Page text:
Monday, February 23, 2009
I am totally overloaded and realizing I need to find a new equilibrium/pattern/rhythm to work.
Over the past couple months, I've established a pretty good routine for myself. I have a regular way of checking news, blogs and websites for items relevant to the NDY blog - I also have some back-up topics if nothing comes to mind.
Things have been going so swimmingly well that I decided it was time to expand my repertoire. So, first, I started this blog in addition to the NDY blog.
Me being me, I didn't stop there. At least for awhile, until it became entrenched in my work pattern. That would have been prudent. Sensible. It would have been smart.
Nope. I registered with Facebook. There were very good reasons to do that. Disability activists from all over the world network there. It's also very popular at the moment, so if you want to build an organizational presence, it's a place you should go.
I prepared. I read Facebook for Dummies.
I was not prepared for the reality that is Facebook. It is an informational assault on the senses, with little-understood applications being offered to me, a rapidly building list of friends in my network, etc. It is a flood of data - some of it relevant to my work, some of it interesting, some of it personally important because it concerns friends.
To top it off, last weekend, a time I usually spend doing housework, catch-up and some DVR watching, was spent preparing for the Oscar Protest regarding the humanitarian award given to Jerry Lewis.
I have spent a lot of today floundering through the information overkill, trying to figure out what to write here and at my other blog. Finally, now that the day is nearing an end, I've managed to come up with something, which I hope is a step or two higher than gibberish.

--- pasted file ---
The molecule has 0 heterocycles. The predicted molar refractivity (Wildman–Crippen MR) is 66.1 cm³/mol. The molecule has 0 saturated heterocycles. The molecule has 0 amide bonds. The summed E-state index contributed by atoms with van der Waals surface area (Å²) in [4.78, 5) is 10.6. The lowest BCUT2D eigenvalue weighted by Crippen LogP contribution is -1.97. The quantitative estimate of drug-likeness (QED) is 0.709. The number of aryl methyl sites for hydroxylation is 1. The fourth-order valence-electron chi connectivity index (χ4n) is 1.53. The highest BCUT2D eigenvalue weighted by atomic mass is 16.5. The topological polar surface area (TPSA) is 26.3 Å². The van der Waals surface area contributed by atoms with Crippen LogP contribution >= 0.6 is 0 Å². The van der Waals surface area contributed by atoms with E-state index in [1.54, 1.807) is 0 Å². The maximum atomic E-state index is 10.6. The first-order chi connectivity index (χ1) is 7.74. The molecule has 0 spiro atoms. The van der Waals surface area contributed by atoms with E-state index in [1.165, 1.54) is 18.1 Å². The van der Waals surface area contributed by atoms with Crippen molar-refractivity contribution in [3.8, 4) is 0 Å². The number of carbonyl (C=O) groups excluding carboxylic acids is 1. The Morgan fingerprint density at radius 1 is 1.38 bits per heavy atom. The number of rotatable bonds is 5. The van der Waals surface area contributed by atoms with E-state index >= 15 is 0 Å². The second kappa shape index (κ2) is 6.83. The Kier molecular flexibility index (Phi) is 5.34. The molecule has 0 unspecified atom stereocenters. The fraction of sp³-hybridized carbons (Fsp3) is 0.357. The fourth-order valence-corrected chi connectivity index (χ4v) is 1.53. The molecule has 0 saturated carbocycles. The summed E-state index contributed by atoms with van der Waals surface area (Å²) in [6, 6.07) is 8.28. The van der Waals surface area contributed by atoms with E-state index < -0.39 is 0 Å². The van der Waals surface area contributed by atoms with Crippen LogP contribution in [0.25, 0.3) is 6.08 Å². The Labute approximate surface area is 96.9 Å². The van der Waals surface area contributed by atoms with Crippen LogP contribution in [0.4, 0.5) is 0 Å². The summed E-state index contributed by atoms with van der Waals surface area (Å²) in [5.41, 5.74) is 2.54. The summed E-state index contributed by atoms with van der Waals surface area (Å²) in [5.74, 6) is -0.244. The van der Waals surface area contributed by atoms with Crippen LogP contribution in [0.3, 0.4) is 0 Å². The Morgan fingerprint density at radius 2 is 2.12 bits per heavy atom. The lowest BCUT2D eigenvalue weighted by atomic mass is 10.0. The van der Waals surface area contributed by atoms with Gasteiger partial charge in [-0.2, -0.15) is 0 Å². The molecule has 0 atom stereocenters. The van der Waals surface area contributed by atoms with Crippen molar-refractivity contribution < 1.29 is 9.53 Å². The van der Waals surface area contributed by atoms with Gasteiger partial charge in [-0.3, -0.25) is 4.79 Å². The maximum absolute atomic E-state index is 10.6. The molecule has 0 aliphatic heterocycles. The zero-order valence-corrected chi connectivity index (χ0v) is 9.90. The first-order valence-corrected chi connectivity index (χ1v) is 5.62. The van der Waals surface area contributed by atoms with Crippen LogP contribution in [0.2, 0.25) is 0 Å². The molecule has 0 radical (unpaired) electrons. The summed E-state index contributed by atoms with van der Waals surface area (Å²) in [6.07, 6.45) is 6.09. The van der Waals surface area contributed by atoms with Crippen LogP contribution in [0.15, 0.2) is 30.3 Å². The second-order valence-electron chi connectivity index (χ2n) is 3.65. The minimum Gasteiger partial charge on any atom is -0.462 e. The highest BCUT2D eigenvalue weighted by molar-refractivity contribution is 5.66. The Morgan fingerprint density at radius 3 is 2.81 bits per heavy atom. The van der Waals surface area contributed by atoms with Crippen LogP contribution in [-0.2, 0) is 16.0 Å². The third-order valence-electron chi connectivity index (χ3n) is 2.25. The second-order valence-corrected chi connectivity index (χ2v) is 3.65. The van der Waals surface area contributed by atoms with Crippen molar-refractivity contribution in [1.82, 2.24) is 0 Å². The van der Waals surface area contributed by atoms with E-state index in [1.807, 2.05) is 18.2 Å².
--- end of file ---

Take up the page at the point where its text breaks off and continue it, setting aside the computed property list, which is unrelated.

As I said, this is not an unfamiliar place for me to be in. When I was younger, it took a lot less than this to overwhelm me - and I would (in a figurative sense) give up, drown, and sink.
But if you've been through this enough times, eventually you find some ways to get back on your game. A few successes help beat off the drowning feeling (mostly).
No doubt this is something that has to do with that particular grouping of assets and deficits that fall into that broad category known as "nonverbal learning disabilities."
To me, it's "business as usual."
Please stick around, though. I plan to stick with this and enjoy the readers who've visited so far. --Stephen
Wednesday, February 18, 2009
This blog probably won't see too many things that current or timely. In this particular case, it's the story of how I came to appreciate the concept on a personal level.
For those unfamiliar with the term, wikipedia has a pretty good - and short - definition for "outlier":
In statistics, an outlier is an observation that is numerically distant from the rest of the data. Statistics derived from data sets that include outliers may be misleading.Almost 20 years ago, I was a student at SUNY Brockport, nearing the end of my undergraduate coursework, majoring in psychology. One of my classmates was a woman about 13 years younger than me. She had mild cerebral palsy and controlled seizures. Except for the controlled seizures part (I've never had one), some of our motor issues were pretty similar.
Our experiences in public school were radically different. During the time that I was in elementary school, what special ed existed in my city was totally segregated - and almost a guaranteed ticket to a sheltered workshop or day treatment center.
Special ed was more established and better than that by the time my friend got into the system, but she still had to fight an uphill battle to convince everyone that she would - and should - be college bound.